Duke Slater deserves your attention
Frederick Wayman "Duke" Slater. 6-2, 207 pounds. All-American at the University of Iowa. Seven-time All-Pro NFL tackle. Lawyer. Judge.
I gotta say something about Duke Slater here because his career and life warrant so much more recognition, and I hope he gets it this summer, if not earlier.
In the late 1920s, Slater was the only Black player in the NFL as a result of owners colluding to bar minorities from the league. That's how good Slater was. The lone Black exception to the NFL's racist rule. He played with the Milwaukee Badgers and Rock Island Independents in his first four seasons and the Chicago Cardinals for his final six.
Remember when Alvin Kamara scored six rushing touchdowns for the Saints on Christmas Day 2020 against the Vikings? He tied a record set by Ernie Nevers in 1929. But Nevers also kicked four extra points in his game against the cross-town rival Bears, so he still holds the NFL record for most points in a game at 40. Guess who was the star lineman on that '29 Cardinals team bulldozing the defense and opening gaping holes for Nevers all season, especially on November 28.
When the Chicago Cardinals moved to St. Louis in the 1960s, they were putting down roots as a competitive team that would catch my attention in the early 1980s. The Big Red were my team as a kid growing up across the Mississippi River. But I never heard of Duke Slater. Still hadn't heard about him until three or four years ago.
I learned about him when researching pioneering Black pro football players, especially offensive linemen. There had long been a stigma attached to Black players through the baseless beliefs that positions along the o-line (especially center), middle linebacker and quarterback couldn't be manned by a Black player. (Look into players such as Fritz Pollard, John Brown, Willie Lanier, Ray Donaldson, to name a brief few.) Not only was Slater leading the offensive line, he was doing it as the only Black player in the NFL, regardless of position. I know this by reading Neal Rozendaal's fine book published in 2012, "Duke Slater: Pioneering Black NFL Player and Judge." What we know about Jackie Robinson quietly enduring hatred and ill treatment in professional baseball in 1947 and beyond can be applied to Slater's experiences in the 1920s and 1930s. He attended the University of Iowa, then considered a friendly safe haven for Black college athletes, much like the University of Minnesota, and made a name for himself as an All-American.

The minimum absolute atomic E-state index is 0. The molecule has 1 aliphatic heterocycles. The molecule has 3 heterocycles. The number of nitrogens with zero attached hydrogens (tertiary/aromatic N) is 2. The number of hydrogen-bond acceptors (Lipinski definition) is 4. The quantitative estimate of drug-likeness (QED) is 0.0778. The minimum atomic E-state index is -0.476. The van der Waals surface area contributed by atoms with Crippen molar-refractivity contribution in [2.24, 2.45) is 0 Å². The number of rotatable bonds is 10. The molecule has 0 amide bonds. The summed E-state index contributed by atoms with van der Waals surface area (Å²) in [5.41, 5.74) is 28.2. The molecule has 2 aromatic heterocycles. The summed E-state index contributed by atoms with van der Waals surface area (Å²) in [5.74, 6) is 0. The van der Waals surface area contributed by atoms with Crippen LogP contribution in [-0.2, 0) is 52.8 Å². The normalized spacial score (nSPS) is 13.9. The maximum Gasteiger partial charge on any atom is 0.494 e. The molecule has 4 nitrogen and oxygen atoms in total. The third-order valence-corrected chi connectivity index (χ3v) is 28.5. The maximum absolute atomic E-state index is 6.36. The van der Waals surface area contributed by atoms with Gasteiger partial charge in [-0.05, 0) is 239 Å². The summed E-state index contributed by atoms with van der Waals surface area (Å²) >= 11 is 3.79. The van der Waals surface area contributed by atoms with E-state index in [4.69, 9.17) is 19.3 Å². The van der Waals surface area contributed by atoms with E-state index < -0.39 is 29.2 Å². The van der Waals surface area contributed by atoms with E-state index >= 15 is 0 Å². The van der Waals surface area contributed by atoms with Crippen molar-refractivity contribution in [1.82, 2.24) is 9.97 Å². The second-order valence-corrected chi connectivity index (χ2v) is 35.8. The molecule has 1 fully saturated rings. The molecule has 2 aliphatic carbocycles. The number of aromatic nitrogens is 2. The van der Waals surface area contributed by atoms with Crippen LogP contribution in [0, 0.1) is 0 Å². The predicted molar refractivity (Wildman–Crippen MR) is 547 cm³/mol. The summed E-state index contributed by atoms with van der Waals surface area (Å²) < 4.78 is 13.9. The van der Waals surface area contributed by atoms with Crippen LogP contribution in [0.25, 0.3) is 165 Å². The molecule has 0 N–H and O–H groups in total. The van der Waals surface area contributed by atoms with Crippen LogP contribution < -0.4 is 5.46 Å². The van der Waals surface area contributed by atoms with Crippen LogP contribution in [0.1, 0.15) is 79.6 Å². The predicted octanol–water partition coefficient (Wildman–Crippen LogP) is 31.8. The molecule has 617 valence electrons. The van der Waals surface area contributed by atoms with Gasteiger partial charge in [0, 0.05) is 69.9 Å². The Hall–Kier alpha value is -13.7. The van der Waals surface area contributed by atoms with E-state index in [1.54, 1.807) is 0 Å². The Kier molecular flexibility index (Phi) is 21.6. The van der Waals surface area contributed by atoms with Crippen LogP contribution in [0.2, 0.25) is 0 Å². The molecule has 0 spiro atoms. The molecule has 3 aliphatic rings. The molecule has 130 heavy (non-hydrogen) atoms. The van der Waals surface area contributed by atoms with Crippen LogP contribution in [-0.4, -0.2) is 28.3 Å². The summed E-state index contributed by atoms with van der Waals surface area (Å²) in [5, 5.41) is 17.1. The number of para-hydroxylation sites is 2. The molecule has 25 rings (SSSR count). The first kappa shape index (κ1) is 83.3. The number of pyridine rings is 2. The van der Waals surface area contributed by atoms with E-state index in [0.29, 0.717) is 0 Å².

After graduating from Iowa, Slater began taking classes at the law school toward his J.D. and continued to do so in the NFL offseason while living in Iowa City and working various jobs to pay tuition. What a remarkable story of a driven young man focused on his goals despite daily animosity.
Following his playing career, Slater became Judge Slater, the second Black judge in Chicago history. He served on the bench until his death in 1966.
For several years recently, Rozendaal led a campaign to convince voters to select Slater for the Pro Football Hall of Fame. (Slater was part of the inaugural class of the College Football Hall of Fame in 1951) I was so inspired by Slater's story that I joined the letter-writing campaign. I won't pretend my efforts made any difference. The lone response I recall receiving was along the lines of "thanks for writing - we are well aware of Duke Slater." Whatever caused voters to change their minds after several years, I'm thrilled to see Duke Slater on the list of inductees in the 2020 class.
This summer, the Pro Football Hall of Fame will induct the 2020 and 2021 classes because last year's celebration was a COVID casualty.
I usually don't pay much attention to Hall of Fame speeches and the induction ceremony. How are posthumous inductees celebrated? I'm sure the Cardinals organization will do something special. And I hope a lot more people learn about Slater's story.
For me, I decided to celebrate by buying an old Matt Leinart #7 Cardinals road jersey through eBay (naturally). It's the simple design of the all-red jersey, similar to the old St. Louis style, no stripes or design flourishes, just the Cardinal head on both sleeves. Then I asked my neighbor to hot-press a "SLATER" nameplate over the top of Leinart's name. Slater wore #7 for the 1929 Chicago Cardinals. Who knows? Maybe we'll return to Canton this year and I can help spread the word.
"Is that a Leinart jersey?"
"No, man! Duke Slater! Lemme tell you!"